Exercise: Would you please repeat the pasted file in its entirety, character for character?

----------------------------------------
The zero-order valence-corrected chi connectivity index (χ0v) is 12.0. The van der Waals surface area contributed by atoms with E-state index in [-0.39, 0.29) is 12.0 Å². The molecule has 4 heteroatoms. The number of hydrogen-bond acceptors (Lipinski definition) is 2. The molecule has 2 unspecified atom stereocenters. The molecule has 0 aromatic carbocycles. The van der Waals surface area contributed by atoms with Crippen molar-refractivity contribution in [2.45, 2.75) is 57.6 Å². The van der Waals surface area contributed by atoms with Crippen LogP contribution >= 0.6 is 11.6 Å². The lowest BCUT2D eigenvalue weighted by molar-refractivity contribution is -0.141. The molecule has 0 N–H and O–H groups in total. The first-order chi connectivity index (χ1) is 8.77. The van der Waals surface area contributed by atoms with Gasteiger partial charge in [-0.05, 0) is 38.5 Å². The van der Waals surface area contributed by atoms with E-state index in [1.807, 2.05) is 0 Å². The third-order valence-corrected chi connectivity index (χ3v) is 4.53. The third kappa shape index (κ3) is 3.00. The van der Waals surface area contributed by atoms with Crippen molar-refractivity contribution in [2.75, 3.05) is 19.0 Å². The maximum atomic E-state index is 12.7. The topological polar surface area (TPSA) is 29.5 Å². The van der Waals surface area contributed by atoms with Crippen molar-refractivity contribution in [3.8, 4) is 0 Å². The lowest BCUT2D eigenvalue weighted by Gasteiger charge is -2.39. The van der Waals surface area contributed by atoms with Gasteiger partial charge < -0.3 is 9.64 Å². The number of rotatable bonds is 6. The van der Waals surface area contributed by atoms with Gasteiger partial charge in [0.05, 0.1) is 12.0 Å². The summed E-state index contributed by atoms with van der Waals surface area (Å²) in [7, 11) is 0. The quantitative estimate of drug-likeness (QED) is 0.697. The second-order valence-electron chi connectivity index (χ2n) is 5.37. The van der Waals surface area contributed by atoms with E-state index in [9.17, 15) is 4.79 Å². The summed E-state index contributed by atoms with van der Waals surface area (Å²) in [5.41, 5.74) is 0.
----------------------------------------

The zero-order valence-corrected chi connectivity index (χ0v) is 12.0. The van der Waals surface area contributed by atoms with E-state index in [-0.39, 0.29) is 12.0 Å². The molecule has 4 heteroatoms. The number of hydrogen-bond acceptors (Lipinski definition) is 2. The molecule has 2 unspecified atom stereocenters. The molecule has 0 aromatic carbocycles. The van der Waals surface area contributed by atoms with Crippen molar-refractivity contribution in [2.45, 2.75) is 57.6 Å². The van der Waals surface area contributed by atoms with Crippen LogP contribution >= 0.6 is 11.6 Å². The lowest BCUT2D eigenvalue weighted by molar-refractivity contribution is -0.141. The molecule has 0 N–H and O–H groups in total. The first-order chi connectivity index (χ1) is 8.77. The van der Waals surface area contributed by atoms with Gasteiger partial charge in [-0.05, 0) is 38.5 Å². The van der Waals surface area contributed by atoms with E-state index in [1.807, 2.05) is 0 Å². The third-order valence-corrected chi connectivity index (χ3v) is 4.53. The third kappa shape index (κ3) is 3.00. The van der Waals surface area contributed by atoms with Crippen molar-refractivity contribution in [2.75, 3.05) is 19.0 Å². The maximum atomic E-state index is 12.7. The topological polar surface area (TPSA) is 29.5 Å². The van der Waals surface area contributed by atoms with Crippen molar-refractivity contribution in [3.8, 4) is 0 Å². The lowest BCUT2D eigenvalue weighted by Gasteiger charge is -2.39. The van der Waals surface area contributed by atoms with Gasteiger partial charge < -0.3 is 9.64 Å². The number of rotatable bonds is 6. The van der Waals surface area contributed by atoms with Gasteiger partial charge in [0.05, 0.1) is 12.0 Å². The summed E-state index contributed by atoms with van der Waals surface area (Å²) in [7, 11) is 0. The quantitative estimate of drug-likeness (QED) is 0.697. The second-order valence-electron chi connectivity index (χ2n) is 5.37. The van der Waals surface area contributed by atoms with E-state index in [9.17, 15) is 4.79 Å². The summed E-state index contributed by atoms with van der Waals surface area (Å²) in [5.41, 5.74) is 0.